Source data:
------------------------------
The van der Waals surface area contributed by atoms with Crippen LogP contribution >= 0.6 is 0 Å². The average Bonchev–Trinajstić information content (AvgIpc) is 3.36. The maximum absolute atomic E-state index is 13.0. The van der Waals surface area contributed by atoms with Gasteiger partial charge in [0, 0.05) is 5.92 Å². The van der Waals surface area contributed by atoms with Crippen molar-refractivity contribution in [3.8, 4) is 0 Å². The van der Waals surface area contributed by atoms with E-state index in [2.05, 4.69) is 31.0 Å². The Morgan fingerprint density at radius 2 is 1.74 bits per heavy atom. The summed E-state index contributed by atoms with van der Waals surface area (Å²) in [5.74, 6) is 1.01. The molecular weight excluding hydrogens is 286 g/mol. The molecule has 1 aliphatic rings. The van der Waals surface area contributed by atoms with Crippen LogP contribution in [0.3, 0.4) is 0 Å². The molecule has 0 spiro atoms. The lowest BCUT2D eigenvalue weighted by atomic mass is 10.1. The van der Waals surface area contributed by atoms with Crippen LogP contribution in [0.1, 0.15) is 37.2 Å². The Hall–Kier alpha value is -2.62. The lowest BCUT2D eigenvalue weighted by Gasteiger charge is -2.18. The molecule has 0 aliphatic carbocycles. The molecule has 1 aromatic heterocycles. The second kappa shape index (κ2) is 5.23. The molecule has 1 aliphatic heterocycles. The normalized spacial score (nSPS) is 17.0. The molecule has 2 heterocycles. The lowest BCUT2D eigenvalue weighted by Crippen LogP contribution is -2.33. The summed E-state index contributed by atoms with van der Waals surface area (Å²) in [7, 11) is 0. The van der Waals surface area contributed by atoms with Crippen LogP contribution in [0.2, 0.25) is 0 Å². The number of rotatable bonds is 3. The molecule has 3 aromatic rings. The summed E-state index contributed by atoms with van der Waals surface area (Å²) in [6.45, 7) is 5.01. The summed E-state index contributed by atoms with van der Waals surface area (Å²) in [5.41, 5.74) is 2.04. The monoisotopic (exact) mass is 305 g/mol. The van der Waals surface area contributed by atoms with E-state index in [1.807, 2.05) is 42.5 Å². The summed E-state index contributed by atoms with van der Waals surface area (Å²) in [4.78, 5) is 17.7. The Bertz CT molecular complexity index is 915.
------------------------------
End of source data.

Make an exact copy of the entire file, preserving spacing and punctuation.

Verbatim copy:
The van der Waals surface area contributed by atoms with Crippen LogP contribution >= 0.6 is 0 Å². The average Bonchev–Trinajstić information content (AvgIpc) is 3.36. The maximum absolute atomic E-state index is 13.0. The van der Waals surface area contributed by atoms with Gasteiger partial charge in [0, 0.05) is 5.92 Å². The van der Waals surface area contributed by atoms with Crippen molar-refractivity contribution in [3.8, 4) is 0 Å². The van der Waals surface area contributed by atoms with E-state index in [2.05, 4.69) is 31.0 Å². The Morgan fingerprint density at radius 2 is 1.74 bits per heavy atom. The summed E-state index contributed by atoms with van der Waals surface area (Å²) in [5.74, 6) is 1.01. The molecular weight excluding hydrogens is 286 g/mol. The molecule has 1 aliphatic rings. The van der Waals surface area contributed by atoms with Crippen LogP contribution in [0.3, 0.4) is 0 Å². The molecule has 0 spiro atoms. The lowest BCUT2D eigenvalue weighted by atomic mass is 10.1. The van der Waals surface area contributed by atoms with Crippen LogP contribution in [0.1, 0.15) is 37.2 Å². The Hall–Kier alpha value is -2.62. The lowest BCUT2D eigenvalue weighted by Gasteiger charge is -2.18. The molecule has 0 aliphatic carbocycles. The molecule has 1 aromatic heterocycles. The second kappa shape index (κ2) is 5.23. The molecule has 1 aliphatic heterocycles. The normalized spacial score (nSPS) is 17.0. The molecule has 2 heterocycles. The lowest BCUT2D eigenvalue weighted by Crippen LogP contribution is -2.33. The summed E-state index contributed by atoms with van der Waals surface area (Å²) in [7, 11) is 0. The van der Waals surface area contributed by atoms with Crippen LogP contribution in [0.2, 0.25) is 0 Å². The number of rotatable bonds is 3. The molecule has 3 aromatic rings. The summed E-state index contributed by atoms with van der Waals surface area (Å²) in [6.45, 7) is 5.01. The summed E-state index contributed by atoms with van der Waals surface area (Å²) in [5.41, 5.74) is 2.04. The monoisotopic (exact) mass is 305 g/mol. The van der Waals surface area contributed by atoms with E-state index in [1.807, 2.05) is 42.5 Å². The summed E-state index contributed by atoms with van der Waals surface area (Å²) in [4.78, 5) is 17.7. The Bertz CT molecular complexity index is 915.